Get to know your: Center for Student Media

Spinnaker

The Center for Student Media is a hub for students who dwell on the rush of recording, shooting and reporting campus life. Its unit, located on the second floor of Student Union East, houses the Spinnaker, Osprey Radio and Osprey TV. Here’s a chance to get a look at some of the fast-paced media junkies.

Usually it’s hands-on, but in this case, it’s voice-on

Aryn Mooney, news director for Osprey Radio, may seem like a whole crew packaged in one little body. Her job involves keeping in the loop with all the news on campus, updates on meetings, advertising, recording, editing, writing the radio newsletter, making slides and updating the Osprey Radio website regularly. Overwhelmed yet?

Mooney, a UNF public relations senior, juggles classes and all her duties of working for Osprey Radio with brilliant precision. How, you ask?

“I have three e-mails I check just about every day, all day,” Mooney said. “There can be updates about the university at any time; I update news online even from home. It’s my responsibility to be on the ball with that constantly.”

After shadowing Mooney for a day by recording last week’s news updates and making slides, I had a hands-on experience with part of Mooney’s responsibilities. It was exciting just sitting in the studio with all the mics and so tempting to play around with the sound board — a big no-no at the radio. Then came the giggles and pauses while Mooney helped me record my first show.

“I mess up all the time,” she laughed. “You just keep going, redo it if you don’t like it. We can always edit.”

Osprey Radio uses Adobe Soundbooth as its editing software, and the whole staff is trained to use it. This magical software eliminated all of my mistakes in the recording and made the final product sound much more professional. Mooney added a layer of soundtrack, and the recording was uploaded online.

“A lot of the professional radio shows are pre-recorded these days, it’s kind of sad,” Mooney said. “We still try to do live concerts and shows here at our station.”

Mooney’s weekly news shows run for a minute at the top of the hour on ospreyradio.com and Osprey TV channel 82.

The Local Community Radio Act will now enable community groups, churches and schools across the country to establish new non-commercial, low-power FM radio stations in their cities and towns.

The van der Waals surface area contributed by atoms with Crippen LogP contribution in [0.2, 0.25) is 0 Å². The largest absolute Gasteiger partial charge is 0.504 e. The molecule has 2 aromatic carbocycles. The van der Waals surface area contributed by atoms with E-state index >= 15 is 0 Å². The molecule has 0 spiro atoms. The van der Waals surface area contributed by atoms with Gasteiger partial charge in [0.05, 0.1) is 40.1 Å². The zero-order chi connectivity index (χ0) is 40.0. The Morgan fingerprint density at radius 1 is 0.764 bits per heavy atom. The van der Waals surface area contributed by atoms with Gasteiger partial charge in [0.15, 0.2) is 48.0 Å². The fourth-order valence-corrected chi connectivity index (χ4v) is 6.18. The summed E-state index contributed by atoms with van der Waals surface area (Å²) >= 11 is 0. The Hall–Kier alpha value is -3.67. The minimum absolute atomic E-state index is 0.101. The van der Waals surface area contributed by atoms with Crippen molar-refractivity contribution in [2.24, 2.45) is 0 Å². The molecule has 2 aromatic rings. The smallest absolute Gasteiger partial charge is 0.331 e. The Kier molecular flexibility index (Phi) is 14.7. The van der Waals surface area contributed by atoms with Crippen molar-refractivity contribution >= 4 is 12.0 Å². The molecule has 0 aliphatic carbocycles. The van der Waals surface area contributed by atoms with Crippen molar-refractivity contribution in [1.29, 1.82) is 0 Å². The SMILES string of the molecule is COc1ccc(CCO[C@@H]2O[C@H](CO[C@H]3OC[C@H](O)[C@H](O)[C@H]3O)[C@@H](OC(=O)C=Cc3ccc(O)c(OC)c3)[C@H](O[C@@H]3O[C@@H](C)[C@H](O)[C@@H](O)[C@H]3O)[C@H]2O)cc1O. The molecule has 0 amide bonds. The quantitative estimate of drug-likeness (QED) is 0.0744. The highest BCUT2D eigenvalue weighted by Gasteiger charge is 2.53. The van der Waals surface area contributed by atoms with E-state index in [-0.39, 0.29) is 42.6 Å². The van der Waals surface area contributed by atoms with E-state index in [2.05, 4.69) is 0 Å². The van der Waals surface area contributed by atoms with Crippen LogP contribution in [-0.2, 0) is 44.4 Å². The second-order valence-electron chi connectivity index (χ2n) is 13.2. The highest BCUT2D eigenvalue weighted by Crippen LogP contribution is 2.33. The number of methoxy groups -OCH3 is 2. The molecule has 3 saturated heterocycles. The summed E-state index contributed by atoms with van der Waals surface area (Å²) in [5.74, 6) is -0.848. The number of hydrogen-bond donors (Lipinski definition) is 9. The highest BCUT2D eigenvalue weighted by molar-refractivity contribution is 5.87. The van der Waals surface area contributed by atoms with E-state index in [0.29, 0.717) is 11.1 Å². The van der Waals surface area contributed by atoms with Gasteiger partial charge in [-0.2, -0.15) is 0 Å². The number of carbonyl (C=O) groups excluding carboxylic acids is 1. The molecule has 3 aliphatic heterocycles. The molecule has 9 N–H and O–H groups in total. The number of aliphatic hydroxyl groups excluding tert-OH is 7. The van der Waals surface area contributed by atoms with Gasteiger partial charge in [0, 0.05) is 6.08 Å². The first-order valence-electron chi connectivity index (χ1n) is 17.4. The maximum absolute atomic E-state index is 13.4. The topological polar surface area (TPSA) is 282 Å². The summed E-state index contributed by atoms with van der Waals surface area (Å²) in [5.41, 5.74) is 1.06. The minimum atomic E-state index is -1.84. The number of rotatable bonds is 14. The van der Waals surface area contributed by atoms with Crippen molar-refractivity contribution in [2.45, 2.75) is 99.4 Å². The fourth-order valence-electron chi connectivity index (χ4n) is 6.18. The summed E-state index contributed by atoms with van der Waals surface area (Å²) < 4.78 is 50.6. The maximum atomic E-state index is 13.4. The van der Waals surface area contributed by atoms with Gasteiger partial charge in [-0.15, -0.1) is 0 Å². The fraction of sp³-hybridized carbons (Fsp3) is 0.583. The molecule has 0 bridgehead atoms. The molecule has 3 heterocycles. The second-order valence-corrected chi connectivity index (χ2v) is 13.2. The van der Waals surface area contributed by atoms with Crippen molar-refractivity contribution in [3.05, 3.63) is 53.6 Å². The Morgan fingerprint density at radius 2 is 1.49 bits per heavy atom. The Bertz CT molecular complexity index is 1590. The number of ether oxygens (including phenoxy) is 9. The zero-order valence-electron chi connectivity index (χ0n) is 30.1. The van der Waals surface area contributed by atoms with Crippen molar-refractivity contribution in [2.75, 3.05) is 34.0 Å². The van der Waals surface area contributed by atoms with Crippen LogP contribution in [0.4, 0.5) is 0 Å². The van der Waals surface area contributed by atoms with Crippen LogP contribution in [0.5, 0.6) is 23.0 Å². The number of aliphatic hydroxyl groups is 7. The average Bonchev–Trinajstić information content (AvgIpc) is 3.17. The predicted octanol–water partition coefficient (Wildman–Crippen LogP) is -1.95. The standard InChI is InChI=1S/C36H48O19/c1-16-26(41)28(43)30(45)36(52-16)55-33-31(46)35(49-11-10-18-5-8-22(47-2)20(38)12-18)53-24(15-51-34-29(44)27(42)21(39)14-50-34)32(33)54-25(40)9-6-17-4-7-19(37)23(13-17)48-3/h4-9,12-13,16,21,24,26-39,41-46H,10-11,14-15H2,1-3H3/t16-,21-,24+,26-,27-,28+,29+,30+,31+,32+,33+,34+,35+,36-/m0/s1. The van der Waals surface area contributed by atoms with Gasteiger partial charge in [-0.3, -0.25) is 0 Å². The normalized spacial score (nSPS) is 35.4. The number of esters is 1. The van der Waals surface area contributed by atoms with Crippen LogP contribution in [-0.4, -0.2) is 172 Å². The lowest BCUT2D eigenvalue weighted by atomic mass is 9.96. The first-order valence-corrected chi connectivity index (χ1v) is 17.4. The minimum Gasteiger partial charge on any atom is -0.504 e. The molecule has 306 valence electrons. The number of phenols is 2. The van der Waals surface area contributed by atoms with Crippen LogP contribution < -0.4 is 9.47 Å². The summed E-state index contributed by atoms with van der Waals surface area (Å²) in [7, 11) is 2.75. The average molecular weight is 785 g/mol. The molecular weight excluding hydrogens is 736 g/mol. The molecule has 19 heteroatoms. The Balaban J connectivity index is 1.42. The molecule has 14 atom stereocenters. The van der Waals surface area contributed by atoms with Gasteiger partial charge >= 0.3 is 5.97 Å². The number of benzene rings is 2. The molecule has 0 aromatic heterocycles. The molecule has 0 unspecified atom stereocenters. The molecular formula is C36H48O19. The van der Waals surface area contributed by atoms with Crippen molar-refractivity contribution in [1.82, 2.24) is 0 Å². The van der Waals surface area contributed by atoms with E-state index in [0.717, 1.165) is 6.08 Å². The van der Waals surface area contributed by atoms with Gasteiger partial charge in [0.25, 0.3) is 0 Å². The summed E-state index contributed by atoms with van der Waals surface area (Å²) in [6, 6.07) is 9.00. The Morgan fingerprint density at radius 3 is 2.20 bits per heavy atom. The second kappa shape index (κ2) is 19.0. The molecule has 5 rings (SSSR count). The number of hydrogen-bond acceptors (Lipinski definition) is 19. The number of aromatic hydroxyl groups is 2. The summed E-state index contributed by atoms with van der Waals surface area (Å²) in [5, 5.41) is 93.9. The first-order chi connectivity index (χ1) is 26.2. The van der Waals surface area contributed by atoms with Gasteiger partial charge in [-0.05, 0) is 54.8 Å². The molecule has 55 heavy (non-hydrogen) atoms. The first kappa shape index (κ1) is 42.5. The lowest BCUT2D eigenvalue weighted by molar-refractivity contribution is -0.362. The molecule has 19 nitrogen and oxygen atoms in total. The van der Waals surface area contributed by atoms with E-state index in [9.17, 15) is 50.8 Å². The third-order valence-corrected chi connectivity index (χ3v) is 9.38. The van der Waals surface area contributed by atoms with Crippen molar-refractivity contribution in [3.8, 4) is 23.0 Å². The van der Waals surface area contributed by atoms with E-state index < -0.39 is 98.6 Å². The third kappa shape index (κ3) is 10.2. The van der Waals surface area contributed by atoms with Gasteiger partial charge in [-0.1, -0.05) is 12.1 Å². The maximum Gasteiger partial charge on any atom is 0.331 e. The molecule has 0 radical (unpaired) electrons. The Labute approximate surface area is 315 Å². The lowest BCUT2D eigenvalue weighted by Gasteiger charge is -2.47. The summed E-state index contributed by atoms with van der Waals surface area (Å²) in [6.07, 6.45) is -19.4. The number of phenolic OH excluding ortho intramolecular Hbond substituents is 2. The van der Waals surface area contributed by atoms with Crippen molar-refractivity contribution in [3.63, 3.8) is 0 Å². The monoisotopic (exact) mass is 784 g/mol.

“We’re hoping to go on the FM station fairly soon,” said Nadine Robertson, Osprey Radio station manager. “And we’ve already paid money to iTunes for an Osprey Radio app.”

So far, this mixed-genre station seems to get a good amount of sponsorship and support.

“I get about 20 to 30 albums from different artists to listen to in a week alone,” said Andrew Landis, the station’s music director. “And I gotta say, I love my job.”

The radio gives away a lot of free stuff, including concert and movie screening tickets. They also offer free recording and editing services to students for projects, Mooney said.

Having interned with Children’s Home Society, an organization geared toward foster care and adoption, Mooney dedicates a lot of her time to volunteering. She worked with several nonprofit organizations, including Wolfson’s Children’s Hospital.

“I love volunteering and fundraising,” she said. “But that as a job can be tricky because it doesn’t pay well. I’d pursue nonprofit work as a job if I can be a board member.”

Mooney and her co-workers work together to run Osprey Radio. The laid-back atmosphere makes their ever-busy jobs rather enjoyable.

“We’re all really family,” Robertson said.

She’s the king of the editing room

You walk into Katrianna King’s little editing room at Osprey TV, and you’ll see two computer screens and a camera on her desk. A big TV hangs on top of the screens showing many camera inputs. Her wall fashions a white board scribbled with things to do and finally, a Will Smith poster that reads, “My husband!”

King, the editor for Osprey TV and communication senior, is a four-year veteran to the TV hub. She juggles two more jobs as senior editor at Collabcreation film and a digital technologies customer specialist at Best Buy.

“I remember touring UNF four years ago and finding OTV most interesting,” King said. “I came in and was hired as station manager.”

Back in the day, the OTV office lacked outlets, lights and even air vents. The upgrade in equipment makes working here fast paced and professional, King said. She showed me a picture of the 2007-08 crew for OTV consisting of only six students, reminiscing of the big changes OTV saw over the years.

“We are requesting more new stuff to complete the studio,” Justin Lerman, station manager for OTV said. “I’d say we’re about 75 percent done.”

King edits all features, advertisements, introductions before all shows and bumpers needed in the news shows. She works with Alyssa Spirato, news director for OTV, who scripts and anchors the news shows.

“It gets pretty busy in here,” Spirato said while running through the office with a camera in her hand.

Following her into the control room I found an array of switchboards, lights and buttons.

“This is where we send our shows and movies we play on air. We can air just about anything, even porn,” Lerman said while King laughed and, to my shock, nodded.

All the shows are found on ospreytv.com and channel 80.

King seems very attached to OTV as a whole. She’s seen the ups and downs, hired and fired multiple people, and most importantly, helped manifest the growth of this powerful medium at UNF. She graduates at the end of the semester.

“I want to pursue editing in the future. My biggest dream would be working for Saturday Night Live,” King said. “Although I’m almost positive I’ll cry when I leave this place.”

The Spinnaker is the third piece to the CSM pie. Check out Henna Bakshi’s blog entry about working as a staff writer here.